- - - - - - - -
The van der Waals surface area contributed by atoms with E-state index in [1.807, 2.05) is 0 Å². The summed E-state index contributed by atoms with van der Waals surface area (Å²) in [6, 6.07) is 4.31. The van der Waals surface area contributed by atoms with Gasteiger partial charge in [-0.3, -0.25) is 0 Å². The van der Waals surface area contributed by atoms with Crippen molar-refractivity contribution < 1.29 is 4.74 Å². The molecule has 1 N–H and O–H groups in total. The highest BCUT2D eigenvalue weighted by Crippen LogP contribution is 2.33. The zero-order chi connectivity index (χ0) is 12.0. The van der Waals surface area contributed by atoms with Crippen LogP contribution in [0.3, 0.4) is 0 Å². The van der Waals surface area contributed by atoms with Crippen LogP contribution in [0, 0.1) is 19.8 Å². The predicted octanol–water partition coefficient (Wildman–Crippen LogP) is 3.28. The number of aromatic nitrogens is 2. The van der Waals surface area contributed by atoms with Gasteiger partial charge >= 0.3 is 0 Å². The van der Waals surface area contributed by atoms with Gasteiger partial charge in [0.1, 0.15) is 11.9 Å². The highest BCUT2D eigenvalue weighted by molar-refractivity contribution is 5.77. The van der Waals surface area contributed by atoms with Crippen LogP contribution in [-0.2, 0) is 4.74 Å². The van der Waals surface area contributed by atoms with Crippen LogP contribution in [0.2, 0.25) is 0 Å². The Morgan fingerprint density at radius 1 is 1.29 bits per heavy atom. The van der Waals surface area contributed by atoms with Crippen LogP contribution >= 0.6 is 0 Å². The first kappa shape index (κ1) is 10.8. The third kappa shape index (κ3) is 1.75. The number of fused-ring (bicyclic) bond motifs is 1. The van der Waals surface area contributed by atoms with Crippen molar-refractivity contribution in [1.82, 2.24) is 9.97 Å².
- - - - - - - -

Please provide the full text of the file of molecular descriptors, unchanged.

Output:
The van der Waals surface area contributed by atoms with E-state index in [1.807, 2.05) is 0 Å². The summed E-state index contributed by atoms with van der Waals surface area (Å²) in [6, 6.07) is 4.31. The van der Waals surface area contributed by atoms with Gasteiger partial charge in [-0.3, -0.25) is 0 Å². The van der Waals surface area contributed by atoms with Crippen molar-refractivity contribution < 1.29 is 4.74 Å². The molecule has 1 N–H and O–H groups in total. The highest BCUT2D eigenvalue weighted by Crippen LogP contribution is 2.33. The zero-order chi connectivity index (χ0) is 12.0. The van der Waals surface area contributed by atoms with Crippen LogP contribution in [0.3, 0.4) is 0 Å². The van der Waals surface area contributed by atoms with Crippen LogP contribution in [0, 0.1) is 19.8 Å². The predicted octanol–water partition coefficient (Wildman–Crippen LogP) is 3.28. The number of aromatic nitrogens is 2. The van der Waals surface area contributed by atoms with Gasteiger partial charge >= 0.3 is 0 Å². The van der Waals surface area contributed by atoms with Gasteiger partial charge in [0.1, 0.15) is 11.9 Å². The highest BCUT2D eigenvalue weighted by molar-refractivity contribution is 5.77. The van der Waals surface area contributed by atoms with Crippen LogP contribution in [-0.2, 0) is 4.74 Å². The van der Waals surface area contributed by atoms with Crippen LogP contribution in [0.2, 0.25) is 0 Å². The Morgan fingerprint density at radius 1 is 1.29 bits per heavy atom. The van der Waals surface area contributed by atoms with Crippen LogP contribution >= 0.6 is 0 Å². The first kappa shape index (κ1) is 10.8. The third kappa shape index (κ3) is 1.75. The number of fused-ring (bicyclic) bond motifs is 1. The van der Waals surface area contributed by atoms with Crippen molar-refractivity contribution in [1.82, 2.24) is 9.97 Å².